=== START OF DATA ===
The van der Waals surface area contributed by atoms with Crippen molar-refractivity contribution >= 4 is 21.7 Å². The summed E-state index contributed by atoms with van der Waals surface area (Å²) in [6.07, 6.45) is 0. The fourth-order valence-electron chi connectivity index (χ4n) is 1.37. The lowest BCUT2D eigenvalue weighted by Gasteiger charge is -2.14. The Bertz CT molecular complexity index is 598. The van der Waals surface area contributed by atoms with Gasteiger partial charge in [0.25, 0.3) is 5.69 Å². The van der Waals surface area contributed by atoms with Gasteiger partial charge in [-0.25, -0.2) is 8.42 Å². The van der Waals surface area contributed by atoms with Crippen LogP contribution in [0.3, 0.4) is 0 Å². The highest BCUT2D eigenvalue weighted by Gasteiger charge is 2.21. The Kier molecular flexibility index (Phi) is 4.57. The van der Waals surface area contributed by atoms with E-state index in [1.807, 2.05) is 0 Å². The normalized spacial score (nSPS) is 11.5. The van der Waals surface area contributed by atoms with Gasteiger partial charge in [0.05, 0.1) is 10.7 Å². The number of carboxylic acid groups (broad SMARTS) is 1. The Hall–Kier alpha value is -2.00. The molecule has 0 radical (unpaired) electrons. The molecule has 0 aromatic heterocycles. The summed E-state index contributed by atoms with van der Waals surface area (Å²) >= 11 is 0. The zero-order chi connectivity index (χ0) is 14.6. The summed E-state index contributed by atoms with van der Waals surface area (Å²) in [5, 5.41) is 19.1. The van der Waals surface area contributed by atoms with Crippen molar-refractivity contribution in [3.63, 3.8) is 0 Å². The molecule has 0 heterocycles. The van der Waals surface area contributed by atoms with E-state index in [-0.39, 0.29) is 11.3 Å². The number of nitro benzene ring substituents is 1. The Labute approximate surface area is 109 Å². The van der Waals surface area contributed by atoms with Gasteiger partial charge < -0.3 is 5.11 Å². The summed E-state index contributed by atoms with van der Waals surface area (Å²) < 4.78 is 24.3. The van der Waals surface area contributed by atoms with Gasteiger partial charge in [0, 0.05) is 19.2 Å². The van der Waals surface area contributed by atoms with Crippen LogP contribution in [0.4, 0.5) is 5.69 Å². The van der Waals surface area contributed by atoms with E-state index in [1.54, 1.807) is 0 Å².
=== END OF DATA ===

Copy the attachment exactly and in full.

The van der Waals surface area contributed by atoms with Crippen molar-refractivity contribution >= 4 is 21.7 Å². The summed E-state index contributed by atoms with van der Waals surface area (Å²) in [6.07, 6.45) is 0. The fourth-order valence-electron chi connectivity index (χ4n) is 1.37. The lowest BCUT2D eigenvalue weighted by Gasteiger charge is -2.14. The Bertz CT molecular complexity index is 598. The van der Waals surface area contributed by atoms with Gasteiger partial charge in [0.25, 0.3) is 5.69 Å². The van der Waals surface area contributed by atoms with Gasteiger partial charge in [-0.25, -0.2) is 8.42 Å². The van der Waals surface area contributed by atoms with Crippen LogP contribution in [0.3, 0.4) is 0 Å². The highest BCUT2D eigenvalue weighted by Gasteiger charge is 2.21. The Kier molecular flexibility index (Phi) is 4.57. The van der Waals surface area contributed by atoms with E-state index in [1.807, 2.05) is 0 Å². The normalized spacial score (nSPS) is 11.5. The van der Waals surface area contributed by atoms with Gasteiger partial charge in [0.05, 0.1) is 10.7 Å². The number of carboxylic acid groups (broad SMARTS) is 1. The Hall–Kier alpha value is -2.00. The molecule has 0 radical (unpaired) electrons. The molecule has 0 aromatic heterocycles. The summed E-state index contributed by atoms with van der Waals surface area (Å²) >= 11 is 0. The zero-order chi connectivity index (χ0) is 14.6. The summed E-state index contributed by atoms with van der Waals surface area (Å²) in [5, 5.41) is 19.1. The van der Waals surface area contributed by atoms with Crippen molar-refractivity contribution in [3.63, 3.8) is 0 Å². The molecule has 0 heterocycles. The van der Waals surface area contributed by atoms with E-state index in [-0.39, 0.29) is 11.3 Å². The number of nitro benzene ring substituents is 1. The Labute approximate surface area is 109 Å². The van der Waals surface area contributed by atoms with Gasteiger partial charge < -0.3 is 5.11 Å². The summed E-state index contributed by atoms with van der Waals surface area (Å²) < 4.78 is 24.3. The van der Waals surface area contributed by atoms with Gasteiger partial charge in [0, 0.05) is 19.2 Å². The van der Waals surface area contributed by atoms with Crippen LogP contribution in [0.4, 0.5) is 5.69 Å². The van der Waals surface area contributed by atoms with E-state index in [1.54, 1.807) is 0 Å².